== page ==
Safe Food for Canadians: Glossary of Key Terms

The following definitions are provided as a reference to explain some of the key food safety terms.

Agronomic Input
(Intrant agronomique)

An input that is used in the growing of fresh fruits or vegetables, and includes agricultural chemicals, biological controls, pollinators, commercial fertilizers, compost, compost tea, green manure, manure, mulch, row covers, soil amendments and pulp sludge.

Control Measure
(Mesure de contrôle)

A measure that can be applied to prevent or eliminate any biological, chemical or physical hazard that presents a risk of contamination of a food.


A vessel, aircraft, train, motor vehicle, trailer or other means of transportation, including a cargo container.

Corrective Action
(Mesure corrective)

The steps that a food business operator takes to address non-compliance. This could include controlling affected product, conducting a root cause analysis and modifying procedures to prevent recurrence.

Critical Control Point
(Point de contrôle critique)

A step at which a control measure can be applied and is essential to prevent or eliminate any biological, chemical or physical hazard that presents a risk of contamination of a food.

Critical Limits
(Limites critiques)

The maximum or minimum set values that control a hazard at a critical control point.


Any place, including a conveyance, where a food is manufactured, prepared, stored, packaged or labelled.

Good Agricultural Practices
(Bonnes pratiques agricoles)

Elements that control and prevent hazards in a primary food production environment. Good Agricultural Practices (GAPs) refer to the general practices used in the planting, growing, harvesting, sorting, packing, storing and transporting of agricultural products that reduce and minimize risks of contamination.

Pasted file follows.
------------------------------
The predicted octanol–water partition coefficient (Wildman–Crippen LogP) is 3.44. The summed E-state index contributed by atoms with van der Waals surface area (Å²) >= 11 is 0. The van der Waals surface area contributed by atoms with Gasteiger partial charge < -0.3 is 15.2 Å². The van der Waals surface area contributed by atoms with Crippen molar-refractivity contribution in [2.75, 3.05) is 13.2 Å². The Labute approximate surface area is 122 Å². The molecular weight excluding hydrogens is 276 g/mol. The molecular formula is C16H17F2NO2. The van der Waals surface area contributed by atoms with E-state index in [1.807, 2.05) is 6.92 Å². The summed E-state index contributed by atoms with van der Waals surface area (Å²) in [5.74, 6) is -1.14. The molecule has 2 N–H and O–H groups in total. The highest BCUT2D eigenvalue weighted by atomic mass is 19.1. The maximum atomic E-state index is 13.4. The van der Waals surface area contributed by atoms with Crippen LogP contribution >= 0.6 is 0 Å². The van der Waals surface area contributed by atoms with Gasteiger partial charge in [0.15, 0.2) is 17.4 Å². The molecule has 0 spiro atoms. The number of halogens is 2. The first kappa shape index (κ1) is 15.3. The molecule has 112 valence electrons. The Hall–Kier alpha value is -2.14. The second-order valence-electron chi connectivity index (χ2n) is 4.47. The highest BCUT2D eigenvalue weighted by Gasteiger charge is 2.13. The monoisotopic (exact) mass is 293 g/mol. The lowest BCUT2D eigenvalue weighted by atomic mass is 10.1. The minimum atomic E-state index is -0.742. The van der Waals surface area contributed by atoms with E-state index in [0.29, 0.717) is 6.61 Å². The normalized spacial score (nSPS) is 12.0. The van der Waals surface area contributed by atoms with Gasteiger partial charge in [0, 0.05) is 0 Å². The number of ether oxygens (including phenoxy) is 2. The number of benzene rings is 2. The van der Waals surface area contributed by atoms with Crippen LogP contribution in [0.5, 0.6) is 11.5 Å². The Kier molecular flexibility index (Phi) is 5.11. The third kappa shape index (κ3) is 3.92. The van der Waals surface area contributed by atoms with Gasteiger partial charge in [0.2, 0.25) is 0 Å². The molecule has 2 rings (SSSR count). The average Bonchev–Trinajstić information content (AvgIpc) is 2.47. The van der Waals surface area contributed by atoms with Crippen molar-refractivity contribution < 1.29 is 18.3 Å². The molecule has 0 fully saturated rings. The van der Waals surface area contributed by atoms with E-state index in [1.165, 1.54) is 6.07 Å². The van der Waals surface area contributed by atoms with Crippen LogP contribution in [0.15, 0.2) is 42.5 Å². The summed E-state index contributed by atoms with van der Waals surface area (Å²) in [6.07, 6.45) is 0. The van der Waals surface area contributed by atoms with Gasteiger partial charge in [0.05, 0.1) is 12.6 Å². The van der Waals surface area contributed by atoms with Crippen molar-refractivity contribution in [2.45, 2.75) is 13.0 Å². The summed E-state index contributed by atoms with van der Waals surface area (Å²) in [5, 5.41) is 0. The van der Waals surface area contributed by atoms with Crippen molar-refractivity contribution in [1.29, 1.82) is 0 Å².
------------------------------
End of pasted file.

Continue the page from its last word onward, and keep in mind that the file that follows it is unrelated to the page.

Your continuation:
Good Manufacturing Practices
(Bonnes pratiques de fabrication)

Elements that control and prevent hazards in a food manufacturing environment. Good Manufacturing Practices (GMPs) refer to general practices designed to ensure an effective approach to product quality control and risk management. They set appropriate standards and practices for product testing, manufacturing, storing, handling and distribution.


A biological, chemical or physical contaminant that has the potential to cause illness or injury to humans when present.

  • a) Biological hazard: Any illness- or disease-causing pathogen, micro-organism, pest or vector that poses a danger to human health.
  • b) Chemical hazard: A chemical substance, including allergens, that poses a danger to human health.
  • c) Physical hazard: A physical substance that poses a danger to human health.

Hazard Analysis
(Analyse des dangers)

The process of collecting and interpreting information pertaining to potential hazards and conditions that may support the occurrence of hazards. The hazard analysis identifies activities that pose a significant risk to food safety.

Hazard Analysis Critical Control Point
(Analyse des risques et maîtrise des points critiques)

An internationally recognized food safety system that identifies, evaluates, and controls hazards.

Inter-provincial Trade
(Commerce interprovincial)

The movement of goods between provinces and territories.